Making connections and facilitation of professional discussion throughout the program will be primarily via Twitter. Participants are encouraged to use both #nls6 and #hottopic hashtags in their tweets for others to follow along.

New to Twitter? No worries. Here are some resources to get you started.

Next, you’ll need people to follow. Building a group of professional LIS folk is simple. Start with a few, either from who you know or from your favourite library blogs, then look to see who they follow. From there, look to see who those people follow, and so on. See any of interest to you? Follow them.

There’s no shortage of Twitter folk willing to help others starting out in the online space. So give it a crack. Start building your professional voice, be involved, and get connected!

 November 30, 2012  Posted by at 11:00 am your nls6 Tagged with: , , , , , ,  No Responses »
Nov 292012
 

Preceding NLS6 is a full day of workshops on Saturday February 9th 2013, covering a wide array of topics, from leadership to research, from copyright to social media, from professional identity to design thinking.

With so many topics, how do you choose? Do yourself a favour and sit down to consider your options rather than leave it crazily until the last minute to make your decision.

Head to the program page of the website. Use the ‘Switch Schedule’ filter to switch from Symposium to Workshops view. There’s six streams of workshops. Click on a session title to find out more about each workshop’s content.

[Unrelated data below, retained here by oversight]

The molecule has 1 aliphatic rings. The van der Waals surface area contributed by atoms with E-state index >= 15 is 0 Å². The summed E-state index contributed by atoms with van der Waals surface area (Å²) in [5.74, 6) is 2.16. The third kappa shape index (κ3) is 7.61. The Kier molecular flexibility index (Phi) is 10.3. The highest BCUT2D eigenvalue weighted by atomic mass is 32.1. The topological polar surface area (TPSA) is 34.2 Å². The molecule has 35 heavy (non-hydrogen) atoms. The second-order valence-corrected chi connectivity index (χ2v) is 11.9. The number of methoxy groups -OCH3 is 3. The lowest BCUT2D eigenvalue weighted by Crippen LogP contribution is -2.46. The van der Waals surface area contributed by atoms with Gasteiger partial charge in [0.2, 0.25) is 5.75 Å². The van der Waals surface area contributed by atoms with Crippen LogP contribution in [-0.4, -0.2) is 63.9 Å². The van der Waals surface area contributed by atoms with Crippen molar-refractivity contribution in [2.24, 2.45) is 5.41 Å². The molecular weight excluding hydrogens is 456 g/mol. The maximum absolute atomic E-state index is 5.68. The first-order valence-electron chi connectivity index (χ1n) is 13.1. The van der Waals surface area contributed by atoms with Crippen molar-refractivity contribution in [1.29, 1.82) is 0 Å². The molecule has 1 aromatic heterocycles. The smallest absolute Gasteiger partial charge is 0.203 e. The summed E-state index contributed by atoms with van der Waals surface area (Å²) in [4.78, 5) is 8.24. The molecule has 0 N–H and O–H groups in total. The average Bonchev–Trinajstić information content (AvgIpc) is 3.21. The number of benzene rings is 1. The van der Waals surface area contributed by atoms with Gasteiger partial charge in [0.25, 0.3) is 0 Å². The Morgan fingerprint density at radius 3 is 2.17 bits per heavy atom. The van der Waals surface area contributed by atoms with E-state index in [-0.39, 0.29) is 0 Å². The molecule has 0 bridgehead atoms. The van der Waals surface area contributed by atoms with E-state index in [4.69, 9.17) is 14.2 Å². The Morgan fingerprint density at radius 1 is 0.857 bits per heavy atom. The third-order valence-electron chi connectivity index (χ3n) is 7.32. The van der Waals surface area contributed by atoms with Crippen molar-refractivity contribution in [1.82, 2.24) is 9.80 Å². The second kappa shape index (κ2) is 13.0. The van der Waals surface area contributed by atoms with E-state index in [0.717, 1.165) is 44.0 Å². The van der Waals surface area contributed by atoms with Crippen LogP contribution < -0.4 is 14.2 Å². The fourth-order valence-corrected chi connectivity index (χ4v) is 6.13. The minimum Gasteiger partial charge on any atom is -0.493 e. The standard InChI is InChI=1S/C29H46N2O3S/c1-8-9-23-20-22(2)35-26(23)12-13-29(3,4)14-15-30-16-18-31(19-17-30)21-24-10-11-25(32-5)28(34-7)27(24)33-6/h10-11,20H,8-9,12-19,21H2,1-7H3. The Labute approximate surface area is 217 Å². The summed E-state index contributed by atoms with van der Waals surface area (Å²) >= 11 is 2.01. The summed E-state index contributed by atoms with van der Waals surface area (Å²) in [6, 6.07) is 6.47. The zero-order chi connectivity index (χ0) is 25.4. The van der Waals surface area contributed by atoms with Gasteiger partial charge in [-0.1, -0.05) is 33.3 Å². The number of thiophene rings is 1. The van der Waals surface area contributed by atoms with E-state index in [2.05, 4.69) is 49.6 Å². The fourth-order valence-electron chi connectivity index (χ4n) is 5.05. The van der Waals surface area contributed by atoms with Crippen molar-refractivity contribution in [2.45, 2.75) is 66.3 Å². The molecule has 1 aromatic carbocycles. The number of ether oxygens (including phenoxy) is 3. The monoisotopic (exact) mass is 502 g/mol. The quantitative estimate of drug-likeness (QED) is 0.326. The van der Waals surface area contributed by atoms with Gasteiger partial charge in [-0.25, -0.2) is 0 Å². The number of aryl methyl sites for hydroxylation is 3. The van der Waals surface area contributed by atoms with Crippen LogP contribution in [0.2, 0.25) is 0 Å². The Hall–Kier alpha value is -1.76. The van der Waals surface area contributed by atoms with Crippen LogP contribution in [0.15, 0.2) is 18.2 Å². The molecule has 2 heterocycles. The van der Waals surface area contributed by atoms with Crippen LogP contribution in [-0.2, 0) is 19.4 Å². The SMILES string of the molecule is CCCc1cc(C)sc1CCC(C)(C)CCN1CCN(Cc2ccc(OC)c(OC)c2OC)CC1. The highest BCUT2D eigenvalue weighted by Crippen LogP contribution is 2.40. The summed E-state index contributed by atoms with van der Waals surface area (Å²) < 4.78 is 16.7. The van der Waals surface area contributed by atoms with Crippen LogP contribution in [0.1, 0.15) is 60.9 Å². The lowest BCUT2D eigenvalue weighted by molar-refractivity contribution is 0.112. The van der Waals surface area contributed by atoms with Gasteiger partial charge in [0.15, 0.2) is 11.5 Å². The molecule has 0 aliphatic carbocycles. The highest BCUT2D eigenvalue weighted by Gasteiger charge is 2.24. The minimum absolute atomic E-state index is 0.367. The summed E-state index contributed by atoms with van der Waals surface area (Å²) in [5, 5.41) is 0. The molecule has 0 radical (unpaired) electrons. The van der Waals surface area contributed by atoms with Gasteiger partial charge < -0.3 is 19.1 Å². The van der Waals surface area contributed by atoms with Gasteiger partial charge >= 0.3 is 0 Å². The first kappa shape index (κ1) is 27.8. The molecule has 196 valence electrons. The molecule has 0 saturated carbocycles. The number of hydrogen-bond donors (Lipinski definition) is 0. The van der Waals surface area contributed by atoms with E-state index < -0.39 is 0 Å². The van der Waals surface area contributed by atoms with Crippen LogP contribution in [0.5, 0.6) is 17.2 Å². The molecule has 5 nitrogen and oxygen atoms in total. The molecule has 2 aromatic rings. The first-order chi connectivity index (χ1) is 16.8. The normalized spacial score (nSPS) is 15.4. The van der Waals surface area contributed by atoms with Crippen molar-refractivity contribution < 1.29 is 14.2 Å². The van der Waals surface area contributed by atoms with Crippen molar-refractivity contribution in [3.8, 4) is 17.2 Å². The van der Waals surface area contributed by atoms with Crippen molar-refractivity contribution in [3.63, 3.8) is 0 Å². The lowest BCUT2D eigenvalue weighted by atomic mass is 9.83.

Making choices #1

First up, choose between:

  1. a full day option – now you have narrowed down to two choices; or
  2. two half day options – now you have narrowed to two workshops from a line-up of four (morning) and four (afternoon).

A full day gives you a whole day to explore a topic, bond with the other participants, get practical experience and immerse yourself in topic. By contrast, the half-day workshops give you a chance to try your hand at two completely different topics.

Now you’ve narrowed your choices, it should be easier to make a decision right?

Making choices #2

Reflect on why are you coming to NLS6. Sure, there will be plenty of reasons why you’re joining us, but focus on your core reason.

Are you focused on strengthening your professional identity? Are you coming to expand your technical skills? Are you exploring new ways of looking at social media?

Pick a topic that scares you. Pick a topic that stretches you. Pick a topic that affirms why you do what you.

If you could have any job in the world, which workshop topic(s) would help you achieve it?

Still indecisive?

We didn’t promise to make it easy to choose, because we did promise you that this symposium would Be Different. The workshops will all be awesome. We’ll be showcasing the workshops over the coming weeks, so if you really can’t decide right away, then make sure you stay tuned to find out more.

 November 29, 2012  Posted by at 11:00 am planning, program, your nls6 Tagged with: , , , ,  No Responses »